Last updated: November 2015
Amazon and Tax
Has Amazon finally started paying a fairer rate of tax? The latest from the Boycott Amazon campaign.
In 2014, Amazon's UK subsidiary paid £11.9m in corporate taxes on sales of £5.3bn - a rate of less than 0.3%. The Sunday Mirror reported earlier this year that Amazon was one of six firms that paid just 0.3% of tax in the UK.
However, in May 2015, Amazon announced that they will begin to pay a fairer rate of tax.
In a statement the company said it started to book retail sales through its UK branch from May 1st 2015, ending the practice which saw them route sales directly through a Luxembourg subsidiary.
This is a huge breakthrough in the fight for tax justice and huge u-turn for a company that said just a year ago that it would be impossible to route sales to UK customers through a British company paying tax to HMRC.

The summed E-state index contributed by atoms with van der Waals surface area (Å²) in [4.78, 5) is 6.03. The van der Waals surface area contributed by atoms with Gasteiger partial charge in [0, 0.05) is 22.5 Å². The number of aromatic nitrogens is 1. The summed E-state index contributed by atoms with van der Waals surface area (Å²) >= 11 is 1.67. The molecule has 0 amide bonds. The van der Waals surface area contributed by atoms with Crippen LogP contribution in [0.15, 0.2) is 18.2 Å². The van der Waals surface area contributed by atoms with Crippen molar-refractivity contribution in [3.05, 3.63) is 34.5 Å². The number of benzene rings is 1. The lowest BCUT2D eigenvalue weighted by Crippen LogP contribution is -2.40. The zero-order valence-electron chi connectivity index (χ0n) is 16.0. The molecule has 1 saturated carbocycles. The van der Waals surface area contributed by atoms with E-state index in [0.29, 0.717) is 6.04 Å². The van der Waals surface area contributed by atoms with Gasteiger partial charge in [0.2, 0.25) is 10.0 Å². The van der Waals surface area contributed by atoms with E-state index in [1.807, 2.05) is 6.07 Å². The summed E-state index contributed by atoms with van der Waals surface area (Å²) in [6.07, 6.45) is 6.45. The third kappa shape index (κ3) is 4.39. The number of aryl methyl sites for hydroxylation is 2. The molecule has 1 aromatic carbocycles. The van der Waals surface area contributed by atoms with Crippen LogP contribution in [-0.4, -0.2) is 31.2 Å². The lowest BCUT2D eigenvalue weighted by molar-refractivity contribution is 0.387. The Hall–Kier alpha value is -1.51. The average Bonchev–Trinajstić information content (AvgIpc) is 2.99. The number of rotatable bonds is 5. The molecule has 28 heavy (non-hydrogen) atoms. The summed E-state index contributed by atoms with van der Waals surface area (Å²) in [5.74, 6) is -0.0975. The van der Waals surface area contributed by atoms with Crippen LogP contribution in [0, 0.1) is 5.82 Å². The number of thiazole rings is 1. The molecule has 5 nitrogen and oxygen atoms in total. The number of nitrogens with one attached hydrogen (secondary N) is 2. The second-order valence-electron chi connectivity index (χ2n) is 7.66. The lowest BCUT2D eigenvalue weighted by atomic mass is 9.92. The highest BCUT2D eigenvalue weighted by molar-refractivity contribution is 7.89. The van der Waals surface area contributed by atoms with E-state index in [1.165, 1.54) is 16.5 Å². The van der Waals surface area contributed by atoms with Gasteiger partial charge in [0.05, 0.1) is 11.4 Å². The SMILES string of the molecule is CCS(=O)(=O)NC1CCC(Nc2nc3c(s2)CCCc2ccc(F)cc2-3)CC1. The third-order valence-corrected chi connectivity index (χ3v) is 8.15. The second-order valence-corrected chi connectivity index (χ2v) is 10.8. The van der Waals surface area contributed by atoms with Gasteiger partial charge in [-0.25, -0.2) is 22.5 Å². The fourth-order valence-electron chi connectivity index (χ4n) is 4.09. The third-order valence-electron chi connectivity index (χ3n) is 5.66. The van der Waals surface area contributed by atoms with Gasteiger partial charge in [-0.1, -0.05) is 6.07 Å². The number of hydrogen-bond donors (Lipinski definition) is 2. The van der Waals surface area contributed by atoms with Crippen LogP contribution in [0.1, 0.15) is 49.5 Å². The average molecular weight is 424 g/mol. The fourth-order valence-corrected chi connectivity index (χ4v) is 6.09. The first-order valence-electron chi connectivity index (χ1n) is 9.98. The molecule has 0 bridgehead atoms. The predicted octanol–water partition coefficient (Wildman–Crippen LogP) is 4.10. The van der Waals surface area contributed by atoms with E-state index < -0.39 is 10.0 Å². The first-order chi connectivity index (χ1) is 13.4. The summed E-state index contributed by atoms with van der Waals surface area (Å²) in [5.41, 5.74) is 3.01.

So, has Amazon transferred profits to local branches?
In short, Amazon still, as yet, isn't paying much tax in the UK as well as a number of other countries. It has been suggested that this is because Amazon might be shifting around its profits to hide them.
If Amazon wants to persuade people that it is not doing anything dodgy, there is a solution, which is to institute proper country-by-country reporting, as advocated by the Fair Tax Mark, the OECD and others. Then we will all be able to get a clear picture on the state of their tax affairs.
In the meantime, we have to assume that Amazon is still shirking its tax responsibilities and therefore, our boycott against them continues.
Read our feature on 'Amazon and Tax' for more information.